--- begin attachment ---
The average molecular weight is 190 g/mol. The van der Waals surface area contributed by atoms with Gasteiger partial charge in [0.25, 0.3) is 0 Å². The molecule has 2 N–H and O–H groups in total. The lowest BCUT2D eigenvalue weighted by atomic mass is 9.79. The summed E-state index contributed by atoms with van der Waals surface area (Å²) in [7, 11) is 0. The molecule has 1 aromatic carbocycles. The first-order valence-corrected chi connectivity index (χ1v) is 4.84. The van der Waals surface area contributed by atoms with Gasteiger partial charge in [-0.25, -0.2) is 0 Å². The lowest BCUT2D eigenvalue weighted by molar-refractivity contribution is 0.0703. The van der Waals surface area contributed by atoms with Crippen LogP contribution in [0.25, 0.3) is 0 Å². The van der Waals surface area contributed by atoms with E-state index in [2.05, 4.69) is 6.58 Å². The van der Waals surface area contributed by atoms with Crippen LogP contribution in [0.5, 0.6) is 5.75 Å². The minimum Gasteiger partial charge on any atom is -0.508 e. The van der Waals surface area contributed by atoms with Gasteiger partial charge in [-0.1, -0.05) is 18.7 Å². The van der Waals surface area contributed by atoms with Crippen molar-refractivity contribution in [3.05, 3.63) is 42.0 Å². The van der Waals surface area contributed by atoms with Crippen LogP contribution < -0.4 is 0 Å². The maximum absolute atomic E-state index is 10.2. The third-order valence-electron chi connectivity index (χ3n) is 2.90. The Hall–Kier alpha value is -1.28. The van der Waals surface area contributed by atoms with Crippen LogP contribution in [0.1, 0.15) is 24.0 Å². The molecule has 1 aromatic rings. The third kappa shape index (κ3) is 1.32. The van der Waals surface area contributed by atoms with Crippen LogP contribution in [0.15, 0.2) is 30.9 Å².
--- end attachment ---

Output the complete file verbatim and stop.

The average molecular weight is 190 g/mol. The van der Waals surface area contributed by atoms with Gasteiger partial charge in [0.25, 0.3) is 0 Å². The molecule has 2 N–H and O–H groups in total. The lowest BCUT2D eigenvalue weighted by atomic mass is 9.79. The summed E-state index contributed by atoms with van der Waals surface area (Å²) in [7, 11) is 0. The molecule has 1 aromatic carbocycles. The first-order valence-corrected chi connectivity index (χ1v) is 4.84. The van der Waals surface area contributed by atoms with Gasteiger partial charge in [-0.25, -0.2) is 0 Å². The lowest BCUT2D eigenvalue weighted by molar-refractivity contribution is 0.0703. The van der Waals surface area contributed by atoms with Crippen LogP contribution in [0.25, 0.3) is 0 Å². The van der Waals surface area contributed by atoms with E-state index in [2.05, 4.69) is 6.58 Å². The van der Waals surface area contributed by atoms with Crippen LogP contribution in [0.5, 0.6) is 5.75 Å². The minimum Gasteiger partial charge on any atom is -0.508 e. The van der Waals surface area contributed by atoms with Gasteiger partial charge in [-0.1, -0.05) is 18.7 Å². The van der Waals surface area contributed by atoms with Crippen molar-refractivity contribution in [3.05, 3.63) is 42.0 Å². The van der Waals surface area contributed by atoms with Crippen LogP contribution < -0.4 is 0 Å². The maximum absolute atomic E-state index is 10.2. The third-order valence-electron chi connectivity index (χ3n) is 2.90. The Hall–Kier alpha value is -1.28. The van der Waals surface area contributed by atoms with Crippen LogP contribution in [0.1, 0.15) is 24.0 Å². The molecule has 1 aromatic rings. The third kappa shape index (κ3) is 1.32. The van der Waals surface area contributed by atoms with Crippen LogP contribution in [0.15, 0.2) is 30.9 Å².